“All In” Campaign: Despite significant progress, African American, Hispanic/Latino, and American Indian/Alaska Native students who show AP potential through the PSAT/NMSQT still typically enrolled in AP classes at lower rates than white and Asian students.

In order to help academically prepared but underserved students access the AP course work for which they are ready, the College Board is currently developing an “All In” campaign, a coordinated effort among College Board members to ensure that 100 percent of underserved students who have demonstrated the potential to succeed in AP take at least one AP course.

Related:  A glossary of high school standardized tests (Cost of College)

January 30, 2014

Support for school choice unites strange political bedfellows

by Grace

Support for school choice unites Rep. Sheila Jackson Lee, who is about as liberal as it gets, and Sen. Ted Cruz, who’s about as conservative, reports Reason.

20140128.COCLeeCruzCollage1

74% of Americans favor school choice, and this popularity may be pushed even higher by the growing dissatisfaction with Common Core Standards, newly adopted by most public schools.

. . .

Two senators have proposed redirecting $35 billion in federal funds to supplement school choice

20140129.COCAlexanderScottVouchers1

Sen. Lamar Alexander, R-Tenn., and Sen. Tim Scott, R-S.C., proposed plans Tuesday to redirect nearly $35 billion in existing federal education funds to supplement school choice programs in different states. Under Alexander’s Scholarships for Kids Act, students in eligible states would receive $2,100 scholarships that would follow those children from families in poverty to the school of their choice. Alexander said the legislation would reach about 11 million American students….

Piggybacking off Alexander’s proposal, Scott said he plans to introduce legislation, known as the CHOICE Act, which would also redirect federal funds to three areas in education: students with disabilities, students from military families and students in the District of Columbia’s Opportunity Scholarship program (DC OSP).

The CHOICE Act would direct federal IDEA funds to offer school choice for special education students.

National School Choice Week is January 26 — February1.

Related:  Confidence in public schools at historic low (Cost of College)

January 20, 2014

Early college high school may save money and improve graduation rates

by Grace

Early college high schools are small schools designed so that students can earn both a high school diploma and an Associate’s degree or up to two years of credit toward a Bachelor’s degree. Early college high schools have the potential to improve high school graduation rates and better prepare all students for high-skill careers by engaging them in a rigorous, college preparatory curriculum and compressing the number of years to a college degree.

Intended to serve underrepresented groups; designed to “save time and money”

Since 2002, the partner organizations of the Early College High School Initiative have started or redesigned 240+ schools serving more than 75,000 students in 28 states and the District of Columbia. The schools are designed so that low-income youth, first-generation college goers, English language learners, students of color, and other young people underrepresented in higher education can simultaneously earn a high school diploma and an Associate’s degree or up to two years of credit toward a Bachelor’s degree—tuition free.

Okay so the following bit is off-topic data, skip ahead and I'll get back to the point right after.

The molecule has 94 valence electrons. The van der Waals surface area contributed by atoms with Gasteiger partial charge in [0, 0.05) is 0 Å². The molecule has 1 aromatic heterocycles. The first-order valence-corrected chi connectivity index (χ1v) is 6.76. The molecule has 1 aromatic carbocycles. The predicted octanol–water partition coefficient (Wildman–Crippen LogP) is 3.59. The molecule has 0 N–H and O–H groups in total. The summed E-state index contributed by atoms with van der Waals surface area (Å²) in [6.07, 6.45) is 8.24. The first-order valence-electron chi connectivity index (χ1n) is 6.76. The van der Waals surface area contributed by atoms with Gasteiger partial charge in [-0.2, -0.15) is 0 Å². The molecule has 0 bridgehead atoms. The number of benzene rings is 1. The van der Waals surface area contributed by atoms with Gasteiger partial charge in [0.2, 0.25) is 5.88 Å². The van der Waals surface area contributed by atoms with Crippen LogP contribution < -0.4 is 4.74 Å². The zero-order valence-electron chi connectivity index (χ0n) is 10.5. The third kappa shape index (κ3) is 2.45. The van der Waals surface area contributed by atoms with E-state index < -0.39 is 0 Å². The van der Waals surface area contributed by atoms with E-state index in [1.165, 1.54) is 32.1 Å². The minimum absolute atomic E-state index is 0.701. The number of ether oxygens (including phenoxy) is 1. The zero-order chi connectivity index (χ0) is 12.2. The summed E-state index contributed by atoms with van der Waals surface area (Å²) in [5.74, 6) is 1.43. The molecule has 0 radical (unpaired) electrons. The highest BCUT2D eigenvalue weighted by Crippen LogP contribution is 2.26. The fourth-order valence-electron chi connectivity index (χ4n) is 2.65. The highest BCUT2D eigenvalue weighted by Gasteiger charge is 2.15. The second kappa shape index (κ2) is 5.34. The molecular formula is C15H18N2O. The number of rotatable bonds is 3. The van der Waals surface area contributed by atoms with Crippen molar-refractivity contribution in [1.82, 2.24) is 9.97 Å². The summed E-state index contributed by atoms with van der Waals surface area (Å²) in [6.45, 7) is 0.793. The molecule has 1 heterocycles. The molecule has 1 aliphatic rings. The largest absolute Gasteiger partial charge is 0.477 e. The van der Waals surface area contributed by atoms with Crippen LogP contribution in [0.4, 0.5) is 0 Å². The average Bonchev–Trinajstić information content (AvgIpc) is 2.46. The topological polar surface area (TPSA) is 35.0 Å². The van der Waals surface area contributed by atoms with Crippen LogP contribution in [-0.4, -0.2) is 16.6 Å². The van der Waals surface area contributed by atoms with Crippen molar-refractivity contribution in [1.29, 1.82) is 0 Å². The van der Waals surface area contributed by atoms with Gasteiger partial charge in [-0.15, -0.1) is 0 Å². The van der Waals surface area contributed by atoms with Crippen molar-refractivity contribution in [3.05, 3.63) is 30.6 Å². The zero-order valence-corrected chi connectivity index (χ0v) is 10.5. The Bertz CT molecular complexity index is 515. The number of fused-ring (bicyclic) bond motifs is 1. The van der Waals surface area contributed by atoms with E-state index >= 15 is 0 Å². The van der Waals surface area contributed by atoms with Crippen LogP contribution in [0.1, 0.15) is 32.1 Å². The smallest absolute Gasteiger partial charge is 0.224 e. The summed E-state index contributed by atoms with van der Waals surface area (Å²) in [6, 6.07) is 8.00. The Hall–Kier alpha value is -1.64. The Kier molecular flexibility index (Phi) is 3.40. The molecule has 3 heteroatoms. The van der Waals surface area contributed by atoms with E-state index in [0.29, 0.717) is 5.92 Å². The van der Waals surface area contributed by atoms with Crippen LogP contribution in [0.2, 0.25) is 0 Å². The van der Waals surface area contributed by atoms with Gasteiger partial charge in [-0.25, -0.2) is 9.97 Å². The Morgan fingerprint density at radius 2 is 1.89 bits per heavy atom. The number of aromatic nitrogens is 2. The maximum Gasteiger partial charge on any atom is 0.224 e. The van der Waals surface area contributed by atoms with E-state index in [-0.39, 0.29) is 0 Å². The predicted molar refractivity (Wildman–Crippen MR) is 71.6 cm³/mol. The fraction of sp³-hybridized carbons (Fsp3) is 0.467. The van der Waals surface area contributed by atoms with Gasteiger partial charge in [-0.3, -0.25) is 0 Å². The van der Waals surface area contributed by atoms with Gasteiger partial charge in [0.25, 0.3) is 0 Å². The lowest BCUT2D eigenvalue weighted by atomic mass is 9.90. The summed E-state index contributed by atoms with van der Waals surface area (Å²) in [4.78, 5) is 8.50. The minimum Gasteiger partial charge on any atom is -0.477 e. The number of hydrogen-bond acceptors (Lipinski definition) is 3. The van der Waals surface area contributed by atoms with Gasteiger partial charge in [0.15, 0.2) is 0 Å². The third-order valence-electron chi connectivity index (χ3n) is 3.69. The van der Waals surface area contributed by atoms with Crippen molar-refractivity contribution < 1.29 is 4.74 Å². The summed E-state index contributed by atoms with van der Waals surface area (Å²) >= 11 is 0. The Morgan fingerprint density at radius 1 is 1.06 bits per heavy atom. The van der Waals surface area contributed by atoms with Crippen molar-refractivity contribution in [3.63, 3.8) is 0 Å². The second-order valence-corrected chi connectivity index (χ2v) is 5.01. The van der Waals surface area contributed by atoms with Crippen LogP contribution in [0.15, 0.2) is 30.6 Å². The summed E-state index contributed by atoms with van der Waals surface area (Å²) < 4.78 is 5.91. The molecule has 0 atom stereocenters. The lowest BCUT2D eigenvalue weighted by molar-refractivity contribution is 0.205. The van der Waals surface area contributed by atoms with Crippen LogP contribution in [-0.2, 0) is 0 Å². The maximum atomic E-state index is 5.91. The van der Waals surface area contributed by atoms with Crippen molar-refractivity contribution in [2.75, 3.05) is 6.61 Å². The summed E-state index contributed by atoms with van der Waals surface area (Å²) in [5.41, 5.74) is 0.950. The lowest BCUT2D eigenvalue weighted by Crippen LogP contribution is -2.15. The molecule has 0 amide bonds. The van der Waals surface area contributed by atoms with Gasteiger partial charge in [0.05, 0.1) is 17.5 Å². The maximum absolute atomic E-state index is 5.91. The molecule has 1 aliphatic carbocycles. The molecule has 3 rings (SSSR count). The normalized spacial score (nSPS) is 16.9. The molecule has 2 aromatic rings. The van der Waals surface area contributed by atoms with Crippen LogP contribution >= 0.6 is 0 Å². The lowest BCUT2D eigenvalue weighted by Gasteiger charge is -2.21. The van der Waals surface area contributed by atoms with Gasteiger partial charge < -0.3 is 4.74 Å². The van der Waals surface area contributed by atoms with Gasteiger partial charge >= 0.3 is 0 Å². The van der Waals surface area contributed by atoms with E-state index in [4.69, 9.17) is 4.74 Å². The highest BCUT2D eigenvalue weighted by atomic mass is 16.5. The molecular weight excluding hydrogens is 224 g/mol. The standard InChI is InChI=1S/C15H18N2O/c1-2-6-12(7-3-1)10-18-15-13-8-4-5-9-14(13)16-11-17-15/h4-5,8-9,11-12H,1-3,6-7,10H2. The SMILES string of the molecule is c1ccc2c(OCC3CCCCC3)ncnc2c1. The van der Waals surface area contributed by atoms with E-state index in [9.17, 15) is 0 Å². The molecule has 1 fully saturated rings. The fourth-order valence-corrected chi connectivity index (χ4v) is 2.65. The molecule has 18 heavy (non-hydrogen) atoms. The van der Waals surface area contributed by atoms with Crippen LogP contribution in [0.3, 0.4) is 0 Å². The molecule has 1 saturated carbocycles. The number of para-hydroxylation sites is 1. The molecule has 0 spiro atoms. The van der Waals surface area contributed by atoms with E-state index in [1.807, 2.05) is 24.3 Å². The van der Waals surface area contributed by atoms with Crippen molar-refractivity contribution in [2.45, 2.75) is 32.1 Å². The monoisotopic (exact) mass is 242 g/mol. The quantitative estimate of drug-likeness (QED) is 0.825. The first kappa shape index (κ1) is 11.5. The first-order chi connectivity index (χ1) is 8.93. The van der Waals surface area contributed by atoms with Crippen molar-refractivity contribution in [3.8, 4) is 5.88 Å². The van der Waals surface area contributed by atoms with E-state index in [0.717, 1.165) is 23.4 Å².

Distribution of early college high schools throughout the country

20140117.COCEarlyCollegeHS1

Are early college high schools working?

Data from early college high schools are promising. First, the schools are reaching their target populations. Nationally, roughly three-fourths of the young people attending early college high schools are students of color, while nearly 60 percent report eligibility for free or reduced-priced lunch (a conservative indication of the number of students from low-income families). Most students attending early college high schools will be the first in their families to go to college. …

In 2010, 5,414 students graduated from early college high schools around the country. Their achievements far surpass those of their peers from traditional high schools serving similar populations. Preliminary data show that:

  • More than 250 early college high school graduates earned merit-based college scholarships. Four earned the prestigious Gates Millennium Scholarship, awarded to 1,000 high-achieving, low-income students each year.
  • 23.3% of graduates earned an Associate’s degree or technical certificate.
  • 77% of graduates went on to some form of postsecondary education: enrolled in four-year colleges (52%), two-year colleges (23%), and technical programs (2%).
  • Of 109 schools reporting data on graduates, more than half (56%) said that students had earned two or more years of college credit.
  • 80% of early college schools had a graduation rate equal to or higher than their school district (54 out of 68).
  • The average graduation rate for early colleges was 84%, compared to 76% for their school district.

Early college students are “more likely to earn a college degree than students in traditional high schools”.

Burges High School in my hometown of El Paso has just been designated an early college high school.  Demographics must have changed considerably over the last 40 years, as my memory is that Burges used to serve higher-income families.  Today almost 90% of its students are Hispanic and about 60% of students qualify for free or reduced lunch.

AP and dual enrollment courses are a way for students in more affluent school districts to gain college credits in high school.

Follow

Get every new post delivered to your Inbox.

Join 157 other followers

%d bloggers like this: